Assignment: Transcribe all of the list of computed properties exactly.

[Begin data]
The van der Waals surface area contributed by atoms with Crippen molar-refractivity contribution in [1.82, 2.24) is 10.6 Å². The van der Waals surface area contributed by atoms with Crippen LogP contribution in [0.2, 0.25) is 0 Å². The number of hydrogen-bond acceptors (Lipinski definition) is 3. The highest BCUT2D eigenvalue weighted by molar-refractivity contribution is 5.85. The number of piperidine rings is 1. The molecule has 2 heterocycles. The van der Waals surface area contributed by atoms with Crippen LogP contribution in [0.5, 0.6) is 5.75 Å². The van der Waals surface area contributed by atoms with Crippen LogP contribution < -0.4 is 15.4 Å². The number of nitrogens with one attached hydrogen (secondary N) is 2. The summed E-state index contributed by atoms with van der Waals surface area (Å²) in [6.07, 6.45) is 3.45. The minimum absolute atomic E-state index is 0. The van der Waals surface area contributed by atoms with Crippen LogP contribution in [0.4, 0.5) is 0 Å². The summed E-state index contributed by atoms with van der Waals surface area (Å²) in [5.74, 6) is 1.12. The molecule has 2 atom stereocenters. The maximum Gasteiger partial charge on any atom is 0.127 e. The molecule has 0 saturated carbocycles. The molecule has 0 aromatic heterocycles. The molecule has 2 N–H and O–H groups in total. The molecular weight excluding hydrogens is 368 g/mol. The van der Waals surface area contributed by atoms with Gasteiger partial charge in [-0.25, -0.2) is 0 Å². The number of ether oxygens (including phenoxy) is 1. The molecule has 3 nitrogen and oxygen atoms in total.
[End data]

The van der Waals surface area contributed by atoms with Crippen molar-refractivity contribution in [1.82, 2.24) is 10.6 Å². The van der Waals surface area contributed by atoms with Crippen LogP contribution in [0.2, 0.25) is 0 Å². The number of hydrogen-bond acceptors (Lipinski definition) is 3. The highest BCUT2D eigenvalue weighted by molar-refractivity contribution is 5.85. The number of piperidine rings is 1. The molecule has 2 heterocycles. The van der Waals surface area contributed by atoms with Crippen LogP contribution in [0.5, 0.6) is 5.75 Å². The van der Waals surface area contributed by atoms with Crippen LogP contribution < -0.4 is 15.4 Å². The number of nitrogens with one attached hydrogen (secondary N) is 2. The summed E-state index contributed by atoms with van der Waals surface area (Å²) in [6.07, 6.45) is 3.45. The minimum absolute atomic E-state index is 0. The van der Waals surface area contributed by atoms with Crippen LogP contribution in [0.4, 0.5) is 0 Å². The summed E-state index contributed by atoms with van der Waals surface area (Å²) in [5.74, 6) is 1.12. The molecule has 2 atom stereocenters. The maximum Gasteiger partial charge on any atom is 0.127 e. The molecule has 0 saturated carbocycles. The molecule has 0 aromatic heterocycles. The molecule has 2 N–H and O–H groups in total. The molecular weight excluding hydrogens is 368 g/mol. The van der Waals surface area contributed by atoms with Gasteiger partial charge in [-0.25, -0.2) is 0 Å². The number of ether oxygens (including phenoxy) is 1. The molecule has 3 nitrogen and oxygen atoms in total.